A Pennsylvania Senate committee began examining whether to adopt legislation addressing proliferation of so-called “skill games” by hearing the position of the state’s gaming regulator that current law does not permit the machines, but the agency is powerless to stop them.
Doug Sherman, chief counsel of the Pennsylvania Gaming Control Board, on Monday outlined for the Senate Community, Economic and Recreational Development Committee the hazy situation that pertains to tens of thousands of unregulated devices said to be operating in bars, clubs, gas stations, convenience stores, and other outlets across the commonwealth.
The Senate committee held the first of multiple public hearings anticipated on what lawmakers should do, if anything, about the skill game machines. Both the casino industry and Pennsylvania Lottery have deemed them an illegal threat, and the devices have occasionally been seized by law enforcement authorities, but they are also the subject of Commonwealth Court litigation on which a ruling is awaited to offer new clarity.
Sen. John Yudichak of Luzerne County, chairman of the committee, noted bills have been introduced with opposite intentions of specifically banning skill games or regulating and taxing them. Before the committee takes any action, he wants members to hear from all the various stakeholders involved, a process that began with the gaming board’s presentation.
“I envision today’s conversation as the first step in a thoughtful and comprehensive conversation about our statewide gaming industry and the potential of legislation that will assist the sustainability of our 14 land-based casinos in years to come, while also recognizing the potential market needs for our clubs, bars, and taverns — who have struggled mightily through the pandemic — to be part of Pennsylvania’s gaming industry,” Yudichak said.
Gaming board has no authority over skill games
Sherman told the committee that through its various actions — most notably the 2017 gaming expansion that added gambling devices resembling slot machines to certain truck stop locations in addition to providing for online gaming — the legislature has expressed its intent that machine gambling should only be permitted at licensed establishments that have gaming board oversight.
A state court ruling has held that the gaming board has no authority over gambling taking place outside of licensed venues such as casinos, however, and the producers of skill games contend they are not illegal because they involve more than random chance. Pennsylvania courts have determined illegal gambling takes place when more chance than skill is involved in a wager, Sherman noted, and the extent to which that applies to machines that involve a certain amount of memory ability by players in pushing buttons is part of the pending litigation.
The gaming board has sought to intervene as a party in the Commonwealth Court case, Sherman said, because it believes lawmakers only want gambling taking place on machines that are regulated and taxed, with various surveillance, consumer protections, and steps to address compulsive gambling.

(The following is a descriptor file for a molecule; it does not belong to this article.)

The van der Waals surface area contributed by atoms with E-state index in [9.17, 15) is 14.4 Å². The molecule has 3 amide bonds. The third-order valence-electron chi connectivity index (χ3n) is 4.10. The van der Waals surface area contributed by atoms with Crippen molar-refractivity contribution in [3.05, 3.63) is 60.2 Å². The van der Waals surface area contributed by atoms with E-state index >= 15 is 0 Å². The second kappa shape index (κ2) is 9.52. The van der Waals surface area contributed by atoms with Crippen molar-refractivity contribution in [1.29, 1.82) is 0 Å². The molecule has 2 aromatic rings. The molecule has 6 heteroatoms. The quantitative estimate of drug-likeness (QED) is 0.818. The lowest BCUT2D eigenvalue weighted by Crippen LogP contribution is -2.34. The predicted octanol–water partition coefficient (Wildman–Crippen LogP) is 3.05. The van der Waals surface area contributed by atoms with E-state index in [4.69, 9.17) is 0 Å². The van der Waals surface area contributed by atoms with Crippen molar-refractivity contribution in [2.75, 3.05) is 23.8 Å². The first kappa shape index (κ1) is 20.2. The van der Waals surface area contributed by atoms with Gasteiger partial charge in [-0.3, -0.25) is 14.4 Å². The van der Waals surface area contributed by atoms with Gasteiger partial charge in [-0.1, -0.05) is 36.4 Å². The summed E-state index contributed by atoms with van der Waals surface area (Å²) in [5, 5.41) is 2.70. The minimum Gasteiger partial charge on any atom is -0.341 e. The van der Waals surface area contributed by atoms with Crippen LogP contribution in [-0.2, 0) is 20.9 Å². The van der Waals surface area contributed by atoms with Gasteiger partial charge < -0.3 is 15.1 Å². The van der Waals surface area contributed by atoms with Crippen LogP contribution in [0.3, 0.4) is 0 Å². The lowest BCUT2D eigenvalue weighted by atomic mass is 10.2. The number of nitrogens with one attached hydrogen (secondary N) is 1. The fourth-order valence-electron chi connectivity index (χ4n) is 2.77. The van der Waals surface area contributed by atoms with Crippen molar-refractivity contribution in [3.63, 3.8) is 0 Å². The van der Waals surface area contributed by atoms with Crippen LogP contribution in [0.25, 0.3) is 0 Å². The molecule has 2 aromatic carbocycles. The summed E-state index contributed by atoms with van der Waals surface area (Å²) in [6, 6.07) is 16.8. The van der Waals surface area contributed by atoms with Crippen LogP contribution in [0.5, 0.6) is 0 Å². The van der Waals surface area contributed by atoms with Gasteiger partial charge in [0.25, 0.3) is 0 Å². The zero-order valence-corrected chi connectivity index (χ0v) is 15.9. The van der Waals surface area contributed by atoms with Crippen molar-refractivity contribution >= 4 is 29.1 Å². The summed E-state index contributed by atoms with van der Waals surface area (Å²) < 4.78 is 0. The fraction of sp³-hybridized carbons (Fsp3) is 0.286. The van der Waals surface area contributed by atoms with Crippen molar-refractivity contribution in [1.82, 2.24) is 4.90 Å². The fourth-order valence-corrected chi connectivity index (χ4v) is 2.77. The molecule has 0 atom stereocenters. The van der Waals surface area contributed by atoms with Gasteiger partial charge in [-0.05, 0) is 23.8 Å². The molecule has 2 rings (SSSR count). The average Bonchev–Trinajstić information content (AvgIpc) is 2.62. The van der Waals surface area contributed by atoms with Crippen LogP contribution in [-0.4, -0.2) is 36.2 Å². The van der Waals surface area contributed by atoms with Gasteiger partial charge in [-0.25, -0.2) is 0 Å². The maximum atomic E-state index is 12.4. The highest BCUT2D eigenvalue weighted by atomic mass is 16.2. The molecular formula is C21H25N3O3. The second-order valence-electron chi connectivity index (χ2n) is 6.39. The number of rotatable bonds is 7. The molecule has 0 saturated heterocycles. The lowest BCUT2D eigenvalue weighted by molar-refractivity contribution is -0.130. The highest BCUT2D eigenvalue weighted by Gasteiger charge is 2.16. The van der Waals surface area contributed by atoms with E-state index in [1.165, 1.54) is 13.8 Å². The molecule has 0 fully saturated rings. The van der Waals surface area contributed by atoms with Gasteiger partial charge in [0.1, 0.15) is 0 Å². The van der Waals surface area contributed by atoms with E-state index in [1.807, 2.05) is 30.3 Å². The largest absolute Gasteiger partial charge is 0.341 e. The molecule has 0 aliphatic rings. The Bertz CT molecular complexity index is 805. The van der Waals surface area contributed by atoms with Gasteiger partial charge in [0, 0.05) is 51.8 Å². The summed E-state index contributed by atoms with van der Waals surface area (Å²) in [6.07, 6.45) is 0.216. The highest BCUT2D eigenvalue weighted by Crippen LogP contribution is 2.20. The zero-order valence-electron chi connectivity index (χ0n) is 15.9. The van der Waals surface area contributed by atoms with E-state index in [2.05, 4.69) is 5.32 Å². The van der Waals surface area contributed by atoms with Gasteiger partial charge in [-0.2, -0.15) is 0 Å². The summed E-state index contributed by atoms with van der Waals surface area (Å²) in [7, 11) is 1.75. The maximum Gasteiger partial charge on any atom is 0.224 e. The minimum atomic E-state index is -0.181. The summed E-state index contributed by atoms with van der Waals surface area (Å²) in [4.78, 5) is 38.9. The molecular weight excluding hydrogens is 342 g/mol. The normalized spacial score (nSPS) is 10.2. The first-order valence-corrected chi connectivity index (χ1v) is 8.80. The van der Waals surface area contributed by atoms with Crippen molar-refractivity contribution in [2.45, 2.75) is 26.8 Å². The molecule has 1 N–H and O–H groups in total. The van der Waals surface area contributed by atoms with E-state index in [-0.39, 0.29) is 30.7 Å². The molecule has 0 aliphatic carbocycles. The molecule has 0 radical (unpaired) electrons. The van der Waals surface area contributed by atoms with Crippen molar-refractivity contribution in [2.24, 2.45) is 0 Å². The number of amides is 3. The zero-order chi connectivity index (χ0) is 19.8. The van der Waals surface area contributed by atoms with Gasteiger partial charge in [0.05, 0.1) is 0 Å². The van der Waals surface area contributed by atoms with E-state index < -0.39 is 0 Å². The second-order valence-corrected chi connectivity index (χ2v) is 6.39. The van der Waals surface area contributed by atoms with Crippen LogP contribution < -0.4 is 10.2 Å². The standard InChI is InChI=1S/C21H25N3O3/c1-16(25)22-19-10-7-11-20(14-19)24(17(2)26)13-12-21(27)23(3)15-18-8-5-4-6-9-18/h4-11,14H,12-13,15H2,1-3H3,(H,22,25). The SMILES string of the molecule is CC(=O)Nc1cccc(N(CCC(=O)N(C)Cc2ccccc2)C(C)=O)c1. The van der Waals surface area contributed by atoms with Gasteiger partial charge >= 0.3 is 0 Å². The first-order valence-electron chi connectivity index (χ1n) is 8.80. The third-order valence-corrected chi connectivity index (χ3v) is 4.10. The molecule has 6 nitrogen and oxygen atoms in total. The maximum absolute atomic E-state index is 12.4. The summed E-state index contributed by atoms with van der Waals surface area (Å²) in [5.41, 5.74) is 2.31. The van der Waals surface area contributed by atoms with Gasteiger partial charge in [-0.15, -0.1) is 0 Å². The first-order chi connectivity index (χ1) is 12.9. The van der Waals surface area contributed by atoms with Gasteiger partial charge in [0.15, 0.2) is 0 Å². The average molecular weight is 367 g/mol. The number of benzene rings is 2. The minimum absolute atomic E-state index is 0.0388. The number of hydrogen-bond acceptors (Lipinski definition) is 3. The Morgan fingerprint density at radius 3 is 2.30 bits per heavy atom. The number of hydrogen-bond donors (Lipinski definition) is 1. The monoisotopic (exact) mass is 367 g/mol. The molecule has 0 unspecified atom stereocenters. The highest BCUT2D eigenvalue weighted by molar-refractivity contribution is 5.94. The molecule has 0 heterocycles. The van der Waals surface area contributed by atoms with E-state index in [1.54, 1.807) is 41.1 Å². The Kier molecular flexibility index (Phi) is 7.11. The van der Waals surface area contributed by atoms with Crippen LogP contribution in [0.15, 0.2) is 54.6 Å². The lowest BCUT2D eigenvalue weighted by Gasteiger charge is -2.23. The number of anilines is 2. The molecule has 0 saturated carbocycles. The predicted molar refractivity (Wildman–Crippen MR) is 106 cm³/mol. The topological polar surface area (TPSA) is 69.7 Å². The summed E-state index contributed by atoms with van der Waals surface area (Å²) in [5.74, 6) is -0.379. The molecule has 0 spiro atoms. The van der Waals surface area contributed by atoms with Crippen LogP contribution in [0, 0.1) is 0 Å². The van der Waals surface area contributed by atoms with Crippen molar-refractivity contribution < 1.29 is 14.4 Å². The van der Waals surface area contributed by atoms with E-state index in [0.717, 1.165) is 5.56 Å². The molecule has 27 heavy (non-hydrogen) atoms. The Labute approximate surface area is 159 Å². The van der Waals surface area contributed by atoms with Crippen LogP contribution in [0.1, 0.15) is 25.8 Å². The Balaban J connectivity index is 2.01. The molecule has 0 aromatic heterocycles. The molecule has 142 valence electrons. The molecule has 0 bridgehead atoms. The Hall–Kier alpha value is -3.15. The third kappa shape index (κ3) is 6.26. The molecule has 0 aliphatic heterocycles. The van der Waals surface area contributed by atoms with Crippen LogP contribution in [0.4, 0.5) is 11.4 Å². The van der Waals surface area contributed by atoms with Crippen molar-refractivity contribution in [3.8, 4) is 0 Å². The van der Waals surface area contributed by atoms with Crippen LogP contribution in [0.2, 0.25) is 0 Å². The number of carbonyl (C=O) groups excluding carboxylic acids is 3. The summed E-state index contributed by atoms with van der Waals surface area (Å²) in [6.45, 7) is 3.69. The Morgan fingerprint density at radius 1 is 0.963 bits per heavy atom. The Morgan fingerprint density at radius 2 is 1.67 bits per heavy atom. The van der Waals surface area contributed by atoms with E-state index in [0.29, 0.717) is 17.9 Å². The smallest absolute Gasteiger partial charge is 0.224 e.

The legislature has the right to authorize the machines and designate the gaming board to regulate them in the manner that it oversees truck stop VGTs, Sherman said. Without that taking place, however, he suggested the skill game industry and the many locations profiting from hosting the machines are operating outside the law.
The number of slot machines at Pennsylvania casinos has never reached 30,000, which is less than some of the estimates of how many unregulated gaming devices exist in the commonwealth. Because of their underground nature, however, no one is sure how many actually are in operation.
“Our view is this General Assembly, in enacting the gaming act so comprehensively, has filled that field of who can have slot machines — there’s no room for anybody else,” Sherman said.
Hard to rein in the number that exist
Sen. Robert Tomlinson of Bucks County, a committee member who was involved in development of Pennsylvania’s original 2004 law authorizing casinos, was adamant that the machines outside the casinos should be banned. He is the sponsor of legislation to do exactly that.
“I don’t know how you even control all these locations,” he said in contrasting the careful monitoring the gaming board and state police provide at casinos compared to what would be possible in thousands of small establishments.
When authorizing casinos originally in the face of some public criticism, Tomlinson said legislators were careful in outlining where they could be placed and establishing various precautions surrounding their operations. “We wanted to protect our communities, and now I’ve got more of these illegal games in my district than I do in the casinos,” he said. “I don’t know how you can even rein all this in with all those machines out there — unless you stop it.”
At Monday’s hearing, no one offered a case for authorizing the skill games, although that is expected to occur at subsequent hearings. Some senators noted they have heard from constituents how valuable the revenue is to the venues in their community.
Sen. Amanda Cappelletti contended, however, that with Pennsylvania having spent recent years struggling to fight the opioid epidemic, it could be “opening the floodgates” to another addiction overload if it sanctions tens of thousands of additional machines at locations so convenient for gamblers who may be unable to control themselves.
“The access and density of gaming opportunities are one of the largest drivers of increases in compulsive and problem gambling,” said Cappelletti, a Montgomery County Democrat who is minority chair of the committee. “As we think about what expansion looks like, it’s really important we look at that public health aspect.”
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